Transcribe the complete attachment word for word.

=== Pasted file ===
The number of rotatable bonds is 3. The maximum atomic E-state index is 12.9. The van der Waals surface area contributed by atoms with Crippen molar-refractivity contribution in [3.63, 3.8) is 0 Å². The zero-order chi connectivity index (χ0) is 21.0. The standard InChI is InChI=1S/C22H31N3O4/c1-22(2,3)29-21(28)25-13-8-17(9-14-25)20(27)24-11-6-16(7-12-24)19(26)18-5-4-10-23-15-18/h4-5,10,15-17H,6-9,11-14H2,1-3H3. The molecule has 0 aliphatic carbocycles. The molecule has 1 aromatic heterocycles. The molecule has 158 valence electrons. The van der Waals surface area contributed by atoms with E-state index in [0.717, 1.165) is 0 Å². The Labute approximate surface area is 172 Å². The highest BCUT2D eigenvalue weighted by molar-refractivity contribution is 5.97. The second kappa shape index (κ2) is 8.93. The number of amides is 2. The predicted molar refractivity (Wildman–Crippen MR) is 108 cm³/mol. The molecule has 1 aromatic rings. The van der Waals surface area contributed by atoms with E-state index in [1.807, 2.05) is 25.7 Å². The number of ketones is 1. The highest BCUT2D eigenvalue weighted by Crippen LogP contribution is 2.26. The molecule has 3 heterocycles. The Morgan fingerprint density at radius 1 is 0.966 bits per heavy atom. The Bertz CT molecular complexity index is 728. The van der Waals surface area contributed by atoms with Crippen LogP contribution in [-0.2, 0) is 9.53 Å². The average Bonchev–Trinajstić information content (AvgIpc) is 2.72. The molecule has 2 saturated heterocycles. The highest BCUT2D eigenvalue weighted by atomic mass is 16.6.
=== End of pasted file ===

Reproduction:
The number of rotatable bonds is 3. The maximum atomic E-state index is 12.9. The van der Waals surface area contributed by atoms with Crippen molar-refractivity contribution in [3.63, 3.8) is 0 Å². The zero-order chi connectivity index (χ0) is 21.0. The standard InChI is InChI=1S/C22H31N3O4/c1-22(2,3)29-21(28)25-13-8-17(9-14-25)20(27)24-11-6-16(7-12-24)19(26)18-5-4-10-23-15-18/h4-5,10,15-17H,6-9,11-14H2,1-3H3. The molecule has 0 aliphatic carbocycles. The molecule has 1 aromatic heterocycles. The molecule has 158 valence electrons. The van der Waals surface area contributed by atoms with E-state index in [0.717, 1.165) is 0 Å². The Labute approximate surface area is 172 Å². The highest BCUT2D eigenvalue weighted by molar-refractivity contribution is 5.97. The second kappa shape index (κ2) is 8.93. The number of amides is 2. The predicted molar refractivity (Wildman–Crippen MR) is 108 cm³/mol. The molecule has 1 aromatic rings. The van der Waals surface area contributed by atoms with E-state index in [1.807, 2.05) is 25.7 Å². The number of ketones is 1. The highest BCUT2D eigenvalue weighted by Crippen LogP contribution is 2.26. The molecule has 3 heterocycles. The Morgan fingerprint density at radius 1 is 0.966 bits per heavy atom. The Bertz CT molecular complexity index is 728. The van der Waals surface area contributed by atoms with Crippen LogP contribution in [-0.2, 0) is 9.53 Å². The average Bonchev–Trinajstić information content (AvgIpc) is 2.72. The molecule has 2 saturated heterocycles. The highest BCUT2D eigenvalue weighted by atomic mass is 16.6.